Here is a comparison of the temperature data:
The δD symbol stands for “delta deuterium,” which is a temperature proxy. The more negative the value, the lower the temperature. You can red about delta deuterium at “Ice core basics” on the AntarcticaGlaciers.org website.
The bottom chart, “δD versus depth” is difficult to read. I need to explain it because I refer back to it below in another section. Both charts are showing all of the ice core data. In other words, the red and green lines are the same on both charts. The difference is that on the bottom chart the left end of each line is stretched out and the rest of the line is progressively compressed, kind of like playing an accordion. What the bottom chart is showing you is that although the EPICA cores are estimated to be 740,000 years old compared to 420,000 years for the Vostok cores, the Europeans did not drill as deep as the Russians. In other words, the ice in the EPICA core is more or less twice as compressed as the ice in the Vostok core. It is also showing you that the deeper the ice, the more compressed it is. Carefully compare the two charts and you will see that the entire left-hand side of the bottom chart represents only about 120,000 years. This makes sense if you think about it for a minute. The snow turns into ice as a result of compaction, and the ice compresses more and more over time.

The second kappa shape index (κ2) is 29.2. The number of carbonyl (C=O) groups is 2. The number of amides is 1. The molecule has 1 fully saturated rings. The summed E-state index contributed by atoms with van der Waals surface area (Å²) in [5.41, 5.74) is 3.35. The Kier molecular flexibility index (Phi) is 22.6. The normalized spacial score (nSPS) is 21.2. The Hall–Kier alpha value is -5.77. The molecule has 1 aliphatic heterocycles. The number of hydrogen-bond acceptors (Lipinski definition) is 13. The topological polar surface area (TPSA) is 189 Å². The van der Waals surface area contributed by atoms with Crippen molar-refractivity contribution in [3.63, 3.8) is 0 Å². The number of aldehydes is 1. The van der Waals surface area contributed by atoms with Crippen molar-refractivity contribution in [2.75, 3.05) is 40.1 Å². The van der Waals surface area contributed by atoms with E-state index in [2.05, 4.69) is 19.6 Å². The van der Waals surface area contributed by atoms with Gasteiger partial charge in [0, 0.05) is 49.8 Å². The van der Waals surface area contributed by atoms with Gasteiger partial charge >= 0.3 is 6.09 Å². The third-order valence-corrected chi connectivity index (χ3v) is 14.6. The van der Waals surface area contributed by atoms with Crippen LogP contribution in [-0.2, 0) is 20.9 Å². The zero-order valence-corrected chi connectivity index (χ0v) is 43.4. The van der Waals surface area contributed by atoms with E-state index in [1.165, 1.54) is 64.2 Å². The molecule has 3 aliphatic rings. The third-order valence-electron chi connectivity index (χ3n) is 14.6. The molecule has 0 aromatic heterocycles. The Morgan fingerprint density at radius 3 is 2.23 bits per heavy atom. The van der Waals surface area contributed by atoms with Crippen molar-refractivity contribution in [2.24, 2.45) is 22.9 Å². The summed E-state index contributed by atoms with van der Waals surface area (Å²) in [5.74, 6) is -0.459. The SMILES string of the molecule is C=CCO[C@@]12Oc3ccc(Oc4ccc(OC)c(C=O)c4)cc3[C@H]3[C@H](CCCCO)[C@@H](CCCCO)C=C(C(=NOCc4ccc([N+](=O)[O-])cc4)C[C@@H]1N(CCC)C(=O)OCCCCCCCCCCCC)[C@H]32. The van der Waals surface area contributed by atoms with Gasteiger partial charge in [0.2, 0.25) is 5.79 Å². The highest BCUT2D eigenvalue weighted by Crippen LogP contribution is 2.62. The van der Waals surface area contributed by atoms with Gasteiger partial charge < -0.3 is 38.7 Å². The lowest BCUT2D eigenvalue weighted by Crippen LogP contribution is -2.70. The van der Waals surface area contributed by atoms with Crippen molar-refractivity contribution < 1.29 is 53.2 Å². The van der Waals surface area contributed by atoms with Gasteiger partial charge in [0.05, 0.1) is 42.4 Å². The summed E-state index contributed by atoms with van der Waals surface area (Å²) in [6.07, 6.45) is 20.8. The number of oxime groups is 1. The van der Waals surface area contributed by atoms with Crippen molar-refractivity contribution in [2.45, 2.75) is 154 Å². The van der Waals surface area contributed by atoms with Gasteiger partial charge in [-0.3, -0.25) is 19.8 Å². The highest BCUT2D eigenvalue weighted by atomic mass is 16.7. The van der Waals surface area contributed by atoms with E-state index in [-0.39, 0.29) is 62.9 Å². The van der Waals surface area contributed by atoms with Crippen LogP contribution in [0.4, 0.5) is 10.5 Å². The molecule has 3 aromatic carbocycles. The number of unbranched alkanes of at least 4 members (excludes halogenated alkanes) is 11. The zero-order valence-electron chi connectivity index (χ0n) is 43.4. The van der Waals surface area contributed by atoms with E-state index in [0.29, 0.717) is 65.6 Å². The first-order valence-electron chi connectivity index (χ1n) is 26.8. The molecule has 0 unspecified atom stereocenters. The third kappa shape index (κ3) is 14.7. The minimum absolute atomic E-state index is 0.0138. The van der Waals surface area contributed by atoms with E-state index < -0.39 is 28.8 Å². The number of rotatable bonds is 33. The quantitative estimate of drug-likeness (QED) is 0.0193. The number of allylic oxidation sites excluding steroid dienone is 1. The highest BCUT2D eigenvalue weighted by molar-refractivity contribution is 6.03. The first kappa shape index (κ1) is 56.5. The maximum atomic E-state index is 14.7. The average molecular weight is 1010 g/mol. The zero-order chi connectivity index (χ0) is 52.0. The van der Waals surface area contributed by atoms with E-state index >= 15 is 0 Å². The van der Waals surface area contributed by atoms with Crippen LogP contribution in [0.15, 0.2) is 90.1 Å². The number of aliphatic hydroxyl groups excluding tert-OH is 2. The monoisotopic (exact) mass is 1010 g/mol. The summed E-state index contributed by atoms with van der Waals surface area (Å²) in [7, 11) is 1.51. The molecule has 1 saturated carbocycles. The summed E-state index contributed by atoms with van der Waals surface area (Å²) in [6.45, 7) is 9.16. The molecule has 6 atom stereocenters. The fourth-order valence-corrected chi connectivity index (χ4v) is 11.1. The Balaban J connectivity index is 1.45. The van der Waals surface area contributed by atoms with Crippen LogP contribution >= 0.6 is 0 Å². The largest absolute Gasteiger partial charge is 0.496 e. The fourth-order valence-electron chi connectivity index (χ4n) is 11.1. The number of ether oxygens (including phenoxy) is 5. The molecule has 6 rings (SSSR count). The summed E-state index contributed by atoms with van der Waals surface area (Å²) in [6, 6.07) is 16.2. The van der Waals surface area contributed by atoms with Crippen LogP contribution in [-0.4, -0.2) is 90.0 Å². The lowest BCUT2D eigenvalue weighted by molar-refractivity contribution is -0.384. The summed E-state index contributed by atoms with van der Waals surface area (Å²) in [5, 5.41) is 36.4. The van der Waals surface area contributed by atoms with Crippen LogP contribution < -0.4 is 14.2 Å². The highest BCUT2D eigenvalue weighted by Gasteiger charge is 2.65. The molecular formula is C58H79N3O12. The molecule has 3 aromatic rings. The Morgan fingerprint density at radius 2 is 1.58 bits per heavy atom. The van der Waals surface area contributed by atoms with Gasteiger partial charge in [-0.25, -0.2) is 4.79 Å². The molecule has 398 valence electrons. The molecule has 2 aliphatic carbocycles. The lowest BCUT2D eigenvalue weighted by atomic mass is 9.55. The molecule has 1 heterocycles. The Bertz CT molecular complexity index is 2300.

The Beginning of Our World
If you look at the “δD versus age” (top) chart above, you will see that for about 400,000 years through four different ice ages the temperature record was as regular as a heartbeat. About every 100,000 years there is an interglacial period. Clearly nothing as dramatic as a reconfiguration of the planets in the solar system happened during this time. That leaves only the recent past in which this could have happened because had the giants died over 400,000 years ago their skeletons would not be so close to the surface. In fact, had they died that long ago, there would be no giant skeletons at any depth.
Nothing will ever be the same
Earth has two pasts now. One is gone and will never return. That was the world spoken of by David Talbott in which Proto-Saturn was our primary Sun. This has profound implications for the correct interpretation of our planet’s temperature record. Most import of all is that the Milankovitch Cycles cannot be projected back in time to explain glaciation. As another example, the following quote from Wikipedia is completely meaningless when you stop to consider that 400,000 years ago Earth was part of the polar configuration. Why? Because Earth was on a completely different orbital path. So the “orbital parameters” 400,000 years ago were completely different. Everything was.